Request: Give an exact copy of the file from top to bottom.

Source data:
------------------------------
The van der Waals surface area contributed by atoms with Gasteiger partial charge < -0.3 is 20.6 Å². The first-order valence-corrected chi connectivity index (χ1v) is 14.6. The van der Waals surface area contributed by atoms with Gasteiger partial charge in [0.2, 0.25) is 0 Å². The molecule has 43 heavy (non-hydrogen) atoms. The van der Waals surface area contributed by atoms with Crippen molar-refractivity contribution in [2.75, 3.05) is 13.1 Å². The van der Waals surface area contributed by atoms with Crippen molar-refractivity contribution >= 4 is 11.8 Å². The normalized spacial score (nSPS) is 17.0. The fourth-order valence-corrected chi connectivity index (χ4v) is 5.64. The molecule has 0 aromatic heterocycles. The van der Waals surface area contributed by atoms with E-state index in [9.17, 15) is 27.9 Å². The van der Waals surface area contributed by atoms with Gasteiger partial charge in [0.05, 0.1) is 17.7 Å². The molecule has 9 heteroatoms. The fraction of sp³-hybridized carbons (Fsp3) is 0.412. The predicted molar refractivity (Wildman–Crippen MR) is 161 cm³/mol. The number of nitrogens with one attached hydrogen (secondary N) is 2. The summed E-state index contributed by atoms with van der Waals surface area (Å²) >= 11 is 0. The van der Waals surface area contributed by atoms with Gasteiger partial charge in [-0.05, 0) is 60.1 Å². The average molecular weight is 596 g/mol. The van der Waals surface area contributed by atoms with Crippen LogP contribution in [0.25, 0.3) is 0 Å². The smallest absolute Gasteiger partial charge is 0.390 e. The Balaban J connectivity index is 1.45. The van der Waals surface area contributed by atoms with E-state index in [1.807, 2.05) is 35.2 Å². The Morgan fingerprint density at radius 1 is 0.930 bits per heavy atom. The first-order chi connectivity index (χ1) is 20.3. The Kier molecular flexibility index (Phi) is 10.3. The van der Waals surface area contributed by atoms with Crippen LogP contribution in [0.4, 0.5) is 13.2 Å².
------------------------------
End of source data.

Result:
The van der Waals surface area contributed by atoms with Gasteiger partial charge < -0.3 is 20.6 Å². The first-order valence-corrected chi connectivity index (χ1v) is 14.6. The van der Waals surface area contributed by atoms with Gasteiger partial charge in [0.2, 0.25) is 0 Å². The molecule has 43 heavy (non-hydrogen) atoms. The van der Waals surface area contributed by atoms with Crippen molar-refractivity contribution in [2.75, 3.05) is 13.1 Å². The van der Waals surface area contributed by atoms with Crippen molar-refractivity contribution >= 4 is 11.8 Å². The normalized spacial score (nSPS) is 17.0. The fourth-order valence-corrected chi connectivity index (χ4v) is 5.64. The molecule has 0 aromatic heterocycles. The van der Waals surface area contributed by atoms with E-state index in [9.17, 15) is 27.9 Å². The van der Waals surface area contributed by atoms with Gasteiger partial charge in [0.05, 0.1) is 17.7 Å². The molecule has 9 heteroatoms. The fraction of sp³-hybridized carbons (Fsp3) is 0.412. The predicted molar refractivity (Wildman–Crippen MR) is 161 cm³/mol. The number of nitrogens with one attached hydrogen (secondary N) is 2. The summed E-state index contributed by atoms with van der Waals surface area (Å²) >= 11 is 0. The van der Waals surface area contributed by atoms with Gasteiger partial charge in [-0.05, 0) is 60.1 Å². The average molecular weight is 596 g/mol. The van der Waals surface area contributed by atoms with Crippen LogP contribution in [0.25, 0.3) is 0 Å². The smallest absolute Gasteiger partial charge is 0.390 e. The Balaban J connectivity index is 1.45. The van der Waals surface area contributed by atoms with E-state index in [1.807, 2.05) is 35.2 Å². The Morgan fingerprint density at radius 1 is 0.930 bits per heavy atom. The first-order chi connectivity index (χ1) is 20.3. The Kier molecular flexibility index (Phi) is 10.3. The van der Waals surface area contributed by atoms with Crippen LogP contribution in [0.4, 0.5) is 13.2 Å².